When I arrived at Cowley Manor, there was some discussion about where my work should be sited, but I found a perfect spot. I wanted a flat plane, and the site I chose felt right because it was on the top lawn overlooking the grounds near the sunloungers. I also liked the association of the shape as a sunlounger or deckchair, which would tempt people to interact with the sculpture in that way, as it is made to fit the body – especially the squiggly bit!
Can you expand on the notion of scale in response to site here?
Pummel has a very human scale and almost feels like furniture, alluding to the domestic, but as it was modular, the work took on a bigger scale in its constituent parts. I like the idea that we can relate to it, yet it feels constructed and unnatural, particularly in that setting.
How do you plan your work?
I don’t tend to draw and sketch, instead I like to try out materials and experiment to see where things lead. I love using certain tools and testing how material inflates or adapts. As well as this very physical, tactile approach, I also like to use computer drawings to imagine the inner space and scale of the work in relation to its setting, and this combination gives me a good impression of how the final work will look.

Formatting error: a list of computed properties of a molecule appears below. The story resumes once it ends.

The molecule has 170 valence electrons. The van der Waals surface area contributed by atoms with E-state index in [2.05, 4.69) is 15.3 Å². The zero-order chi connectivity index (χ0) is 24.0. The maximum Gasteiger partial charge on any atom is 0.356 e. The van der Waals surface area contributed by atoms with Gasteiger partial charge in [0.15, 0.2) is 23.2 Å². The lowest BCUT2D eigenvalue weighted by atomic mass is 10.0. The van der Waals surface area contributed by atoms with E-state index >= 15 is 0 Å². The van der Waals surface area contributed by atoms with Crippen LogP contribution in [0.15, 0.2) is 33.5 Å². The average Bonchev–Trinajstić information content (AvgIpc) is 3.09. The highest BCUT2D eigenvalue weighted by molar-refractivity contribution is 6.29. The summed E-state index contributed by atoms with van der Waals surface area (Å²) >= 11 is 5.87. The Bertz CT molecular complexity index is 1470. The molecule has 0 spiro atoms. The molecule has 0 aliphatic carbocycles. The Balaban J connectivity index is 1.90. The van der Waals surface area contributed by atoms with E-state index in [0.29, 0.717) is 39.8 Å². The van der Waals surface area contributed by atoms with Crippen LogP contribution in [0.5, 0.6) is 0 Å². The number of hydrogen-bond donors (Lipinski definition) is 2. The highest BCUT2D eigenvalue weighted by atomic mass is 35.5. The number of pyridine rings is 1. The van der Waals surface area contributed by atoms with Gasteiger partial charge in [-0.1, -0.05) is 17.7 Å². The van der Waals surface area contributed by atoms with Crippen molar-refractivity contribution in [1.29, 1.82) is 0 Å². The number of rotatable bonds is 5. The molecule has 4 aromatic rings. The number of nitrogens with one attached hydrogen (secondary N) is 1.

How was the work made and can you explain your casting methods?
The sculpture was made of oak beams, CNC plasma cut stainless steel and Jesmonite that was cast from an inflatable that I had also made. I sewed latex sheeting to make the inflatable and then made a mould from that which I used to cast the solid form (fig.3). Because I made the inflatable, it wasn’t totally air-tight and so as I was casting it, it was deflating. The mould was a frozen moment in the form’s deflation, when it was becoming squishy and saggy – totally beyond my control! It was exciting to witness this process, and for it to become part of the final work. This was so different from the original ‘perfect’ form I had envisaged, because it became mottled, lumpy and had my finger prints on it, so Pummel seemed a fitting title. I am interested in quite a traditional process like this – and then seeing it going off the rails a bit.
With your themes of uncertainty and concealing, what drew you to these materials?